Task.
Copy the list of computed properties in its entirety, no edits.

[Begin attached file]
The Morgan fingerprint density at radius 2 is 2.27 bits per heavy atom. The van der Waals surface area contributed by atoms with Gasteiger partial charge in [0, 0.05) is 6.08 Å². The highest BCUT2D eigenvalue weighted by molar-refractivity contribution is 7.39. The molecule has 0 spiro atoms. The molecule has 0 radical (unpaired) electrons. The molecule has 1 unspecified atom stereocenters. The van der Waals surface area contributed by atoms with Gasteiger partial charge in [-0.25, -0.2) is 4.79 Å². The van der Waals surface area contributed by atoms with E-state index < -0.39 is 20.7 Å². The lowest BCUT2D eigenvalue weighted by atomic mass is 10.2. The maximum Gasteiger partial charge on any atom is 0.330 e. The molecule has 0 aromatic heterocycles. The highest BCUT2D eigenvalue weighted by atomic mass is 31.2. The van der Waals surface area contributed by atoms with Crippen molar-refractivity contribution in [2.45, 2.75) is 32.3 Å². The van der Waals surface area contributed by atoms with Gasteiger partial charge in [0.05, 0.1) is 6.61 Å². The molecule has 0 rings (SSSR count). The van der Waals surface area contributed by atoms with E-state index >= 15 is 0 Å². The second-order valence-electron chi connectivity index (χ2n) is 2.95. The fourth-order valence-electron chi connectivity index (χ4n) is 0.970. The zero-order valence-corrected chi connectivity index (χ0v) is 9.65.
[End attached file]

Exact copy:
The Morgan fingerprint density at radius 2 is 2.27 bits per heavy atom. The van der Waals surface area contributed by atoms with Gasteiger partial charge in [0, 0.05) is 6.08 Å². The highest BCUT2D eigenvalue weighted by molar-refractivity contribution is 7.39. The molecule has 0 spiro atoms. The molecule has 0 radical (unpaired) electrons. The molecule has 1 unspecified atom stereocenters. The van der Waals surface area contributed by atoms with Gasteiger partial charge in [-0.25, -0.2) is 4.79 Å². The van der Waals surface area contributed by atoms with E-state index < -0.39 is 20.7 Å². The lowest BCUT2D eigenvalue weighted by atomic mass is 10.2. The maximum Gasteiger partial charge on any atom is 0.330 e. The molecule has 0 aromatic heterocycles. The highest BCUT2D eigenvalue weighted by atomic mass is 31.2. The van der Waals surface area contributed by atoms with Crippen molar-refractivity contribution in [2.45, 2.75) is 32.3 Å². The van der Waals surface area contributed by atoms with Gasteiger partial charge in [0.05, 0.1) is 6.61 Å². The molecule has 0 rings (SSSR count). The van der Waals surface area contributed by atoms with E-state index >= 15 is 0 Å². The second-order valence-electron chi connectivity index (χ2n) is 2.95. The fourth-order valence-electron chi connectivity index (χ4n) is 0.970. The zero-order valence-corrected chi connectivity index (χ0v) is 9.65.